The way St. John figures it--and this agrees with the leadership who oppose Jesus--Annas is the authentic high priest. Later, he may have sent him to Caiaphas in order not to anger the Romans, who put Caiaphas in place. Jesus is not willing to answer questions from the high priest, as though the high priest could not have obtained this information another way. The way Jesus answers demonstrates that he is not overly impressed with the high priest, or afraid of his authority. One of the guards noticed this lack of deference to the high priest, and struck Jesus with his hand. When Jesus spoke again, he confronted the farce that is this "trial."Annas then sent him to Caiaphas.

Peter Denies Jesus The First Time (John 18:15-18)

 Peter followed behind, wanting to know what would happen, but not wanting to get too close. The mystery in this section is whether the "another disciple" is St. John himself, or someone else. Another question is whether it is a benefit to the two disciples of Jesus to be known to the high priest. At least to be known as one of the people allows them to confer with him, and at least not have him run away from them as "Gentile sinners." On the other hand, the high priest is one of the architects of the conspiracy against Jesus. St. Peter was obviously afraid that if he named himself as one of the disciples of Jesus, that he would be punished and possibly killed. In the end, he'll get his chance to die, for confessing the name of Jesus. On this occasion, Peter is a coward, afraid of being honest to a servant girl. He warmed himself by the fire that the servants had made, and tried to forget about what was happening.

Jesus Is Taken To The High Priest(s) (John 18:12-14)

 A footnote in the RSV Bible explains that the Romans had removed Annas the high priest almost 20 years earlier. Because that priesthood was supposed to be for life, many of the people continued to recognize Annas as the high priest. Even so, it was Caiaphas who prophesied that a man would die for the people. He could not have known how true his words would be, even if the way it came true was completely unjust. In any case, this is the reason why Jesus appears before two people who were high priests of the people at some point.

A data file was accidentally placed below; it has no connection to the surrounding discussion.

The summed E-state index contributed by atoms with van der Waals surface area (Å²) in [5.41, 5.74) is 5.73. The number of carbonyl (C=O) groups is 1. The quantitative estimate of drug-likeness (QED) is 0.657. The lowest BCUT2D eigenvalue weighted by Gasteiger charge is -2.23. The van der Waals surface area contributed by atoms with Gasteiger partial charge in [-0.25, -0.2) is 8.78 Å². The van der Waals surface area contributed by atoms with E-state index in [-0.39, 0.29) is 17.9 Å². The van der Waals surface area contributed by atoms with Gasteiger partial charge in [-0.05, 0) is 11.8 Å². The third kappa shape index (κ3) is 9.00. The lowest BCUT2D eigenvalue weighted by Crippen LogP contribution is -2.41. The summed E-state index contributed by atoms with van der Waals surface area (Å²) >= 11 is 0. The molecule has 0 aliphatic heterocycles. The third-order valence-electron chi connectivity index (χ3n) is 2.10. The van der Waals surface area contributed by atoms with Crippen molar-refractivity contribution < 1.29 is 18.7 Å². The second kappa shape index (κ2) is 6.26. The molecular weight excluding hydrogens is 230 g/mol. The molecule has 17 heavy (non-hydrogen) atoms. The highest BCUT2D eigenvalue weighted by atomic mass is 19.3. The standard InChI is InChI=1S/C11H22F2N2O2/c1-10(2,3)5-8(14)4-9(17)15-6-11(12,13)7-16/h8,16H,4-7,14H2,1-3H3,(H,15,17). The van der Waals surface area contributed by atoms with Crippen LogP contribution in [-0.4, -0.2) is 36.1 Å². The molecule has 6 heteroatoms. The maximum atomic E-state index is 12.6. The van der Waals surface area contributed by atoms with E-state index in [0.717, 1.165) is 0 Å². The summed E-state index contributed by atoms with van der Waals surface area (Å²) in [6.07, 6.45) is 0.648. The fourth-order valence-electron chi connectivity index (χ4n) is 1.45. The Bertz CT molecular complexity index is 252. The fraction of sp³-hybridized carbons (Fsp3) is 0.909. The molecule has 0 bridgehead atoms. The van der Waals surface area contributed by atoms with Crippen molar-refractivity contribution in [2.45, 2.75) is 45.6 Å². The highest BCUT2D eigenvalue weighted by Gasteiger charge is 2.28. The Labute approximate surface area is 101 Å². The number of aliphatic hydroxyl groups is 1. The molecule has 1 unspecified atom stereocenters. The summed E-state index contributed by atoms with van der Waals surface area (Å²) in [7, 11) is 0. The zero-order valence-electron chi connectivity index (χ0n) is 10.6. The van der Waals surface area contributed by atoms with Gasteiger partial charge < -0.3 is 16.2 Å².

Jesus Is Betrayed And Arrested (John 18:1-11)

 St. John says that after they ate the Passover in the Upper Room, they went to the Kidron Valley. It was a familiar place, likely where they would get away to pray. Judas Iscariot knew the place, too. Judas Iscariot brought soldiers and representatives from the chief priests and Pharisees. Apparently, they were expecting a more violent confrontation. Jesus stepped forward, asking the soldiers who they were looking for. Why did they draw back, after Jesus identified himself? Did Jesus knock them over with some sort of power, or did his name somehow carry a special significance? Did some of the soldiers believe in him, or hear stories of his miracles? Based on what we have right here in the text, we don't know. I would like to think that a certain voice of conscience offered the soldiers an opportunity not to participate in this evil betrayal. Eventually, though, they got off the ground and did what they were ordered to do. Jesus bargains for the release of the rest of the apostles,